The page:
Hand holding hearing protection earmuffs that can prevent hearing loss.

It’s likely that you’ve already detected that you don’t hear as well as you once did. Normally, we don’t even realize that our decisions are negatively impacting our hearing.

Many types of hearing loss are preventable with a few basic lifestyle changes. Let’s look at six surprising secrets that will help you protect your hearing.

1. Manage Your Blood Pressure

Persistently high blood pressure is not good. A study found that people with above-average blood pressure are 52% more likely to have hearing loss, not to mention other health problems.

Take steps to reduce your blood pressure and avoid hearing damage. See a doctor right away and never ignore your high blood pressure. Management of blood pressure includes correct diet, exercise, stress management, and following your doctor’s advice.

2. Stop Smoking

Here’s one more reason to quit: Smokers are 15% more likely to suffer from hearing loss. Even more alarming: People who are regularly subjected to second-hand smoke are 28% more likely to have hearing issues. Even if you go away from the room, smoke hangs around for long periods of time with harmful consequences.

Think about safeguarding your hearing, if you smoke, by quitting. Take steps to reduce your exposure to second-hand smoke if you hang out around a smoker.

3. Keep Your Diabetes Under Control

Diabetes or pre-diabetes affects one in four adults. Unless they make some serious lifestyle changes, somebody who is pre-diabetic will very likely get diabetes within 5 years.

Blood vessels that are injured by high blood sugar don’t efficiently carry nutrients. A diabetic person is more than twice as likely to cope with hearing loss compared to a non-diabetic person.

If you suffer from diabetes, safeguard your hearing by taking the proper steps to control it. If you are at risk of developing type 2 diabetes, safeguard your hearing by making lifestyle changes to prevent it.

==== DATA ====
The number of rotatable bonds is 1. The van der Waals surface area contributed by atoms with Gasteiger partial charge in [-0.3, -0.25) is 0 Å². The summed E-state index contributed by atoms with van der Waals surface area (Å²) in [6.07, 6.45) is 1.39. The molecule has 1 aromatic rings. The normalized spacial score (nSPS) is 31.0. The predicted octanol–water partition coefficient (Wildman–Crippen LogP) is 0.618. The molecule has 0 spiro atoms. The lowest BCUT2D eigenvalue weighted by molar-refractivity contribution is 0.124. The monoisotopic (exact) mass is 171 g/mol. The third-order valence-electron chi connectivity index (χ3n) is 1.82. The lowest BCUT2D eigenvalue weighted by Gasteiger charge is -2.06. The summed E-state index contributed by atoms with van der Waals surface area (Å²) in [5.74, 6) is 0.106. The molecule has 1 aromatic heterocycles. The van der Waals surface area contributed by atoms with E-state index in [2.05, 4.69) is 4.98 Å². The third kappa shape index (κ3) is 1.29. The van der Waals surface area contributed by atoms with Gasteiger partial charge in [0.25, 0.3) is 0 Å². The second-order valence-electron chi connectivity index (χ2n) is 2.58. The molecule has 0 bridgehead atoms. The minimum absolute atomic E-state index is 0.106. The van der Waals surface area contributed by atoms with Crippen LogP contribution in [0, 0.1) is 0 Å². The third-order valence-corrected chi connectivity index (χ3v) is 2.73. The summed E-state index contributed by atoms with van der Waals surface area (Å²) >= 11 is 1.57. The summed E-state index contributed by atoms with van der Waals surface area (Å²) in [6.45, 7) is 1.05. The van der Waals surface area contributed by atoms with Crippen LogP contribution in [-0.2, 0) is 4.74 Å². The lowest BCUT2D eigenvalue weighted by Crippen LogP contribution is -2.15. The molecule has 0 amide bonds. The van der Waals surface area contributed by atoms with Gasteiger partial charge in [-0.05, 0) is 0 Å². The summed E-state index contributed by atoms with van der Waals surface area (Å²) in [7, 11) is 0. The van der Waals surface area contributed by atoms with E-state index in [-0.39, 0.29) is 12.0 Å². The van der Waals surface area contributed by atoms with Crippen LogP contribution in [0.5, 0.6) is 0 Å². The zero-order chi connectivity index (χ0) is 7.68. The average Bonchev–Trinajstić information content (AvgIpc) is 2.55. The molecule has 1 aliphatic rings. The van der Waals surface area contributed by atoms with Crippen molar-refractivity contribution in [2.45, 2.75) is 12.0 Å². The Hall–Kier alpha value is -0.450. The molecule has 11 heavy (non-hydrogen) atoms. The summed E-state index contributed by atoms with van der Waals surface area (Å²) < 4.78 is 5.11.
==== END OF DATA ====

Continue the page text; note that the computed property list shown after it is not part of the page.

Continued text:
4. Lose Some Weight

This is more about your health than feeling great about your body image. As your Body Mass Index (BMI) goes up, so does your risk of hearing loss and other health disorders. A mildly obese woman (with a 30 to 34 BMI) has a 17% increased risk of developing hearing loss. A moderately obese person has a 25% chance of hearing loss if they have a BMI of 40.

Work to get rid of some of that extra weight. Your life can be prolonged and your hearing can be protected by something as simple as walking for 30 minutes every day.

5. OTC Drugs Shouldn’t be Overused

Some over-the-counter (OTC) medications can result in hearing impairment. The risk increases when these medicines are taken on a regular basis over lengthy periods of time.

Typical over-the-counter medications that affect hearing include aspirin, NSAIDs (like naproxen, ibuprofen), and acetaminophen. Take these drugs in moderation and only with your doctor’s advice if you need to take them more frequently.

Studies reveal that you’ll most likely be fine if you’re taking these medications periodically in the recommended doses. Using them on a daily basis, however, raises the chance of hearing loss by as much as 40% for men.

Your doctor’s advice should always be implemented. But if you’re taking these medications every day to manage chronic pain or thin your blood, consult your doctor about lifestyle changes you can make to reduce your dependence on OTC drugs.

6. Eat More Broccoli

Broccoli is packed with nutrients and vitamins like C and K and also is high in iron. Iron is integral to a healthy heart and strong blood circulation. Oxygen and nutrients are transported to your cells which helps keep them nourished and healthy and iron is a major part of this process.

For vegetarians or people who don’t eat much meat, eating a sufficient amount of plant-based iron is important. The iron found in plants is not as bioavailable as the iron in meat so people in this group are more likely to be deficient in iron.

More than 300,000 individuals were examined by Pennsylvania State University. Individuals who have anemia (severe iron deficiency) are two times as likely, according to this research, to develop sensorineural hearing loss than people who have typical iron concentrations. Sensorineural hearing loss is the scientific name for irreversible hearing loss related to the aging process.

Sound is received and transmitted to the brain by tiny little hairs in the inner ear which resonate with the frequency and volume of that sound. If an iron deficiency or poor circulation causes these delicate hairs to die they will never grow back.

You’re never too young to get your hearing examined, so don’t wait until it’s too late. Implement these steps into your life and reduce hearing loss.

The site information is for educational and informational purposes only and does not constitute medical advice. To receive personalized advice or treatment, schedule an appointment.

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